Auckland and New York have forged a reciprocal tourism partnership ahead of non-stop flights between the two cities and as both are hit by fallout from the coronavirus outbreak.
The cities' tourism authorities will use their local expertise to market each other and share ideas about tourism strategy.
Auckland Tourism Events & Economic Development will spend $46,000 on the two-year initiative which will promote the city as Auckland as the ''perfect mix of city sophistication and a stunning natural playground''.
• Air New Zealand crew in mid-flight when job axing announcement made
• American Airlines' big New Zealand move - Auckland to Dallas, Christchurch to LA
• Premium - Air New Zealand zeroing in on non-stop flights from Auckland to New York
• Premium - Grant Bradley: What's on the radar at Air New Zealand
In return New York will hope to build on the nearly 50,000 Kiwi tourists who visit the Big Apple every year.
In New Zealand the China tourism market was in decline prior to the coronavirus epidemic but it has plunged since the outbreak began and tough travel restrictions were imposed.
Auckland has been badly hit because the city is the main destination for visitors from China over the Chinese New Year.
Ateed chief executive Nick Hill said the new non-stop flights came at a good time to boost the growing United States market, the third biggest behind Australia and China.
In the year to last November 364,609 Americans visited New Zealand, up 5 per cent on the previous 12 months.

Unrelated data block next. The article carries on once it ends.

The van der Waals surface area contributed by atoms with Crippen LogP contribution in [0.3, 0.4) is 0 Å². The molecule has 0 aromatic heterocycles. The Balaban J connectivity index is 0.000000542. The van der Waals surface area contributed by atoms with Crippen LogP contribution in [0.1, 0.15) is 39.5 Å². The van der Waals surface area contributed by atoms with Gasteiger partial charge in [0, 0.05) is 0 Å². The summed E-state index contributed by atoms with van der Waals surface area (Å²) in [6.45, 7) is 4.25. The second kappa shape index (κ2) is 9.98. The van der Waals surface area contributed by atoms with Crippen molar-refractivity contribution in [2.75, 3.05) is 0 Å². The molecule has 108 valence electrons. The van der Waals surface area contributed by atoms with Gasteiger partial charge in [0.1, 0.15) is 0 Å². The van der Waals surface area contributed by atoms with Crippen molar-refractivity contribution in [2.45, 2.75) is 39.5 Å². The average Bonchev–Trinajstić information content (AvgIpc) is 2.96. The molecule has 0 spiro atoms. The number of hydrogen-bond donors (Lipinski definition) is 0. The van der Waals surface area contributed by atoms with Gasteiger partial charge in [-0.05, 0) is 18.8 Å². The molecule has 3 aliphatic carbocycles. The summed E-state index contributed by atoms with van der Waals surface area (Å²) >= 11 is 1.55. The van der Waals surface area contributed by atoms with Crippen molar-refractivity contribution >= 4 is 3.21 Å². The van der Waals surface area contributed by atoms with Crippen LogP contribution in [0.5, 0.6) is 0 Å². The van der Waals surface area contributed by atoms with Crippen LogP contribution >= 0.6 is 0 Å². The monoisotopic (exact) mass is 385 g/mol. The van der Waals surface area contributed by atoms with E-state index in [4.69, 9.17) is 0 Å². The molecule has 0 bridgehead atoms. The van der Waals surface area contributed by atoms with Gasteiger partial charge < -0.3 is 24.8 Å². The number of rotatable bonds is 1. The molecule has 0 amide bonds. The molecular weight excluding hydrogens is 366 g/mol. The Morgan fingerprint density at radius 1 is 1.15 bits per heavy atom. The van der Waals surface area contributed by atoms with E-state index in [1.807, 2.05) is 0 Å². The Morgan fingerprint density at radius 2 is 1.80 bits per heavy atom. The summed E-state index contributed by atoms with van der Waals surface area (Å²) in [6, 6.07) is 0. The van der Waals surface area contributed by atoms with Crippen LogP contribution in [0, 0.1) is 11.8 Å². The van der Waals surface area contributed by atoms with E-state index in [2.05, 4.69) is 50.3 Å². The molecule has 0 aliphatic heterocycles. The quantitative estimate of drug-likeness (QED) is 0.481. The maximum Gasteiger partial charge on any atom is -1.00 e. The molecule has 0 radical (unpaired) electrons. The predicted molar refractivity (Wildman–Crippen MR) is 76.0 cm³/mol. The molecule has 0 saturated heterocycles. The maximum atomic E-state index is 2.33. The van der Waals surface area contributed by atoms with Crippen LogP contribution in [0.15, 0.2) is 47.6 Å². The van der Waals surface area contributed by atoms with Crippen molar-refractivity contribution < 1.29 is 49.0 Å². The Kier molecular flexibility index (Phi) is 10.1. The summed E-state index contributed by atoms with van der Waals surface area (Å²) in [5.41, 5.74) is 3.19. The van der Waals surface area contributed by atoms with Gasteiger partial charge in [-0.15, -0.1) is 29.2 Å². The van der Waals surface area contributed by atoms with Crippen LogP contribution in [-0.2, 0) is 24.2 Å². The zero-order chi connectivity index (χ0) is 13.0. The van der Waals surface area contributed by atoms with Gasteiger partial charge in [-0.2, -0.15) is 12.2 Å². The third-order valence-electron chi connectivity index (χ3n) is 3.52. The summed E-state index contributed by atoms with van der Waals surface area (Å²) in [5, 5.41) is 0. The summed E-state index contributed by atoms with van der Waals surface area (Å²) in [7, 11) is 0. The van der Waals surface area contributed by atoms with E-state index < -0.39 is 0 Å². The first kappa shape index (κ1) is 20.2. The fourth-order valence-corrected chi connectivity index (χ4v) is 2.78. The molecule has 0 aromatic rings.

''What is important about this is that the focus is on the travellers with high disposable incomes. It's absolutely important to diversify the visitor markets that we're targeting.''
MBIE tourism estimates suggesting that more than 50 per cent of nationwide Chinese visitor spending in the February/March period are typically in the Auckland region.
Hill said the coronavirus-triggered downturn was hitting Auckland significantly where latest Ateed figures show tourism was worth $3.37 billion and contributed 3.5 per cent to the region's GDP.
''It's hard to know the impact - it depends on how long it plays out for. There are a lot of smaller operators who will struggle,'' he said.
''From our point of view we do need to try and stimulate demand from elsewhere whether that's domestic, Australia or the US.
''Marketing on bus shelters and wi-fi sites in New York would push shopping and phenomenal dining that was close to beautiful scenery and Māori culture."
New York attracts close to 13.9 million overseas tourists a year, including 1.1 million Chinese, says tourism body, NYC & Company. In total the city attracts nearly 67 million visitors but those coming from overseas have a disproportionately high spend and hotel occupancy.
Its president and chief executive Fred Dixon said the impact of the coronavirus outbreak was starting to emerge and would be significant.
''Our diversified global strategy comes in handy in moments like this. We're pulling on all regions in the world in a diversified way.''
Dixon said New York had similar tourism partnerships with Madrid and London.
Dixon said New Zealanders ranked in the top five overseas spenders per capita in New York, spending $4100 on average and staying longer than other visitors.
''Kiwis are great travellers and the partnership with Air New Zealand will make it more attractive.''
Air New Zealand will fly the route three times a week using a Boeing 787-9 Dreamliner aircraft in its latest, premium-focused configuration.
With an expected flight time of 15 hours and 40 minutes northbound and 17 hours 40 minutes southbound it takes at least three hours off current indirect flights.
The flights will land at Newark in New Jersey. Dixon said tourist authorities in the area worked closely with each other.